Engineering students develop an impressive set of skills over the course of their degree. Not only do they apply their in-depth knowledge of math, coding and discipline-specific engineering fundamentals, they also learn how to use cutting-edge technology, analyze problems and design and test solutions. Equally important are the development of skills in teamwork, communication and leadership.
These are sometimes called “core skills” or “soft skills” as a way of differentiating them from what’s traditionally been known as “hard skills.” But there’s nothing easy about soft skills – in fact, many people find it far more straightforward to solve a complex thermodynamics equation or come up with an innovative technological solution than they do resolving conflict in a team, communicating effectively or taking on a leadership role!
Soft skills can be learned, and practice is the best way to gain confidence and expertise. As a UBC Engineering student, you will have lots of opportunities in your classes, work experience, student design teams, capstone projects and more to gain the skills that will set you up for success as a student, in your career and in your life.
Engineers are communicators who need to be able to clearly share their ideas orally and in writing. And since engineers don’t just work with other engineers, they also need to be able to explain complex technical concepts in ways that can be understood by people who don’t share their technical expertise.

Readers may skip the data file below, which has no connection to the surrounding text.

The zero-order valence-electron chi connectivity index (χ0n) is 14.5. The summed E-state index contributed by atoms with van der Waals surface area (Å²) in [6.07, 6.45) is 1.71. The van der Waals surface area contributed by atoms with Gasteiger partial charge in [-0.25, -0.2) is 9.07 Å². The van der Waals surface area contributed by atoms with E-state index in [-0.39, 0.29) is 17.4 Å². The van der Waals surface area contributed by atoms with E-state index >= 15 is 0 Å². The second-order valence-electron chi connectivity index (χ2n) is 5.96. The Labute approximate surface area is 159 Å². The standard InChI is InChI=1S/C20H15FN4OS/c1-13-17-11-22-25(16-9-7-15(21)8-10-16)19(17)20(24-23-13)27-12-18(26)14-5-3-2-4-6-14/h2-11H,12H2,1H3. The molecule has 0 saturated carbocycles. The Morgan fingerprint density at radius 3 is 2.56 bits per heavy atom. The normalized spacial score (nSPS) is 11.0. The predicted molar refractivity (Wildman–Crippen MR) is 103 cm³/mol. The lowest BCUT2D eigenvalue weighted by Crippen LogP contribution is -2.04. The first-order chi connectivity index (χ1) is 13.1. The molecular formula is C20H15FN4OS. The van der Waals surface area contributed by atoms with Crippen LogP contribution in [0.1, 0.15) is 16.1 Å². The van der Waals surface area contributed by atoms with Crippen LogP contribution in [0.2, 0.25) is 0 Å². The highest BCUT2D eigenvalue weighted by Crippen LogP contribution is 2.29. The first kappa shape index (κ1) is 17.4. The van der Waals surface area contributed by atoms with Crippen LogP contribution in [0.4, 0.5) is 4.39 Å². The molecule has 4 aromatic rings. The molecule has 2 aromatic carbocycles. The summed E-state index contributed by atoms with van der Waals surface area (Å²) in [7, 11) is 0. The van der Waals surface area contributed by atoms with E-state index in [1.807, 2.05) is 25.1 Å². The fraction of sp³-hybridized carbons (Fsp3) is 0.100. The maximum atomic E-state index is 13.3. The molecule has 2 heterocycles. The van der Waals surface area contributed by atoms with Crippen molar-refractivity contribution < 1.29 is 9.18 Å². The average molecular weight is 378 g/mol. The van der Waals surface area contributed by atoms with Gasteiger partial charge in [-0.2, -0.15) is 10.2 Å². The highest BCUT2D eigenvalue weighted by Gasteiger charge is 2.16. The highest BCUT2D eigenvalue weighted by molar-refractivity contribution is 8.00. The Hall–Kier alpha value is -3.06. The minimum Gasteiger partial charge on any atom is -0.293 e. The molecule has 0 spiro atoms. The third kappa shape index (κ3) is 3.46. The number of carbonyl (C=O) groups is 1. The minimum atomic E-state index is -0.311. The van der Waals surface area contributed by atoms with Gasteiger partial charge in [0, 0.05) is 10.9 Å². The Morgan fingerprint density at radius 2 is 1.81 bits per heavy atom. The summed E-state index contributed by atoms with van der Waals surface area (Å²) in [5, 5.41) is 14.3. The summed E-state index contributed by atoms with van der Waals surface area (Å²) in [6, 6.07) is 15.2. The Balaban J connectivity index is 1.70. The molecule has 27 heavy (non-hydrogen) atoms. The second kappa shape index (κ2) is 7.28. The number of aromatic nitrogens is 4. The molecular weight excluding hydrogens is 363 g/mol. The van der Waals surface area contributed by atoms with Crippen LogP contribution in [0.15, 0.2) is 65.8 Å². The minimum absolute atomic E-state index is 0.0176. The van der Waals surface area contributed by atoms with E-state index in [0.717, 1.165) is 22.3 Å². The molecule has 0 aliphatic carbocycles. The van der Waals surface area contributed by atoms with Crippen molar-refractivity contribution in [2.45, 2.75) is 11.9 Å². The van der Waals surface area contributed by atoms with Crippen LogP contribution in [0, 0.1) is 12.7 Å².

For example, if you’re someone like Dr. Naoko Ellis who is advancing research in carbon capture and storage, you’ll need to be able to talk about your work with your engineering colleagues, as well as the general public, government officials, entrepreneurs and many others. She’s currently working on the Accelerating Community Energy Transformation project with members of remote and Indigenous communities who want to move away from diesel-based energy production, and in this role she must be able to talk about energy solutions in clear and compelling ways.
In your first year, you will take a course on communication for engineers. You’ll also have lots of opportunities to practice your communication skills in your other courses. For example, in the first-year engineering design course, you might be asked to write a report, create a poster, deliver a presentation or share your work in other ways.
When it comes time to your capstone project, you’ll present your results at a design and innovation day to members of the public and people from industry. “It’s another venue for students to practice how to communicate with a diverse audience and talk to the public in a way that is clear and understandable,” says Dr. Verrett.
Engineers have a unique combination of technical and soft skills
Engineering really is one of the most versatile degrees because students graduate with the specialized technical skills and interpersonal skills needed to succeed in your career and life.
As Mining Engineering student Howard Cheng says “This program has helped me become a lot more well rounded. I’ve learned a lot of communication, teamwork and leadership skills through my classes and co-op.”